Celebrating OI! A Year of Reflection

Celebrating OI! A Year of Reflection

At the end of each year we mark the highs, the accomplishments, and the good times in a number of ways. From Facebook “top 10” lists to jars filled with memories of the year. Reflecting is a way to pack up these four seasons and move on. For families with disabilities, this is not always so easy—or joyful.

For anyone who doesn’t know, my son has brittle bone disease – Osteogenesis Imperfecta (OI). He was born with more than 10 broken bones and had a pretty rough first few years. Four surgeries, numerous fractures, infusions every 12 weeks, and plenty of “no, you can’t do that – its too dangerous”. Not the life you want or imagine for your baby. I have to say I’ve often struggled with looking back. I have memories that are so dark and sad for me of watching him in pain, or being unsure if he would even live in those first few days that I tend to just not.

But one thing I’ve tried to do the older he gets is look back and celebrate more of the good. For instance, I know that going to public school is not something for everyone to get excited about, but I have never been more proud as I was the day he walked into school without me in September. I want to celebrate more of those things that are part of our OI experience.

I have asked some of my fellow OI Mom friends to weigh in on this topic. These are women I greatly admire. Sara is from Australia and is just as smart and kind as they come. She and I don’t speak often, but every interaction is rich and full. She parents young Ottie (8 years old) with patience and wisdom. I wish I had more of her temperament.

Amber is one of those contagiously cool women. She just IS awesome. You want to talk to her for hours and every conversation is full of laughter. I text her with random nonsense several times a year and she doesn’t miss a beat. She is my creative, outrageously funny, beautiful, sarcastic partner in OI crime. Her daughter Romey (8 years old) is also funny, beautiful and cool.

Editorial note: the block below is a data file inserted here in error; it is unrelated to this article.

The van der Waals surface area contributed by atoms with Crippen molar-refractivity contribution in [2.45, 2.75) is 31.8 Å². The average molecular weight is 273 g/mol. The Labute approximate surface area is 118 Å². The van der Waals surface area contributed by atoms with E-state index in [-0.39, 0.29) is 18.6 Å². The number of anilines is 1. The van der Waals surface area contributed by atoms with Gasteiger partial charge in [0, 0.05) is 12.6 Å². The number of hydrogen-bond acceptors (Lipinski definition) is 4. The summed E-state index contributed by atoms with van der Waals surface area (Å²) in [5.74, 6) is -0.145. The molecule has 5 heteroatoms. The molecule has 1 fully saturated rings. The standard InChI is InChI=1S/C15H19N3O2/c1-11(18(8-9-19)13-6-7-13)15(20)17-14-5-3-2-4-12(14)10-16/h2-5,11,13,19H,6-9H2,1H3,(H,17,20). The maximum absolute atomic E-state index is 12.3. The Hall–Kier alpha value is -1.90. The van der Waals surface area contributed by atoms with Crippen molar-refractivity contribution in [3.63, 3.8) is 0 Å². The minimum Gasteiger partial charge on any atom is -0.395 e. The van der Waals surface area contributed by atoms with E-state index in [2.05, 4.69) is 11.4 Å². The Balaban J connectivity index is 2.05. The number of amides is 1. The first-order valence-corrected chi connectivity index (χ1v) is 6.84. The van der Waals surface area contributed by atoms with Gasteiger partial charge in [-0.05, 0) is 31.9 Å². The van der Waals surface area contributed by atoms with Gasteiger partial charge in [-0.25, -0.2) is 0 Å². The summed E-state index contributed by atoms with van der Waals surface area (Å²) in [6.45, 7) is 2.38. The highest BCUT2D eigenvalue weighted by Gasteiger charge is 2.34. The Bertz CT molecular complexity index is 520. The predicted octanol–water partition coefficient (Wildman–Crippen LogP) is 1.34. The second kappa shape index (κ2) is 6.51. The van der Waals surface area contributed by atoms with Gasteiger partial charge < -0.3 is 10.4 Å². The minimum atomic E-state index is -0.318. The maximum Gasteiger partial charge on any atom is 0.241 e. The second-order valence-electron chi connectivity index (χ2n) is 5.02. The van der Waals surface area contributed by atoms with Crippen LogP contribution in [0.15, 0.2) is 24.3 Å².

So here is how they look back on this year in OI. The good and the bad. Because its all there.

Q: Tell me about something your kiddo did this year that you maybe didn’t expect or were particularly excited about. 

SARA: Ottie has had a great year. For her it seems to have been a year of greater understanding about how to manage herself to make the most of opportunities. For so many with independent mobility it seems a wheelchair is seen as a failure. Failure to walk, failure to do ‘it’ like everyone else. For us it represents freedom. Freedom to continue on, long after legs would have given out. Freedom from the inevitable bone pain that comes with doing stuff your body is not really designed to do. And this year, she really got that. It’s a great tool. No more, no less.

AMBER: This year my Romey was able to play baseball! Can you believe that? This was the inaugural season for the Miracle League of Southlake. They built a beautiful, brand new field just for children with special needs to play on. Children, with many different types of disabilities, all together, playing baseball. Amazing!


{Romey in Miracle League!}

Q. What about something YOU did or were able to handle this year about OI that you are proud of?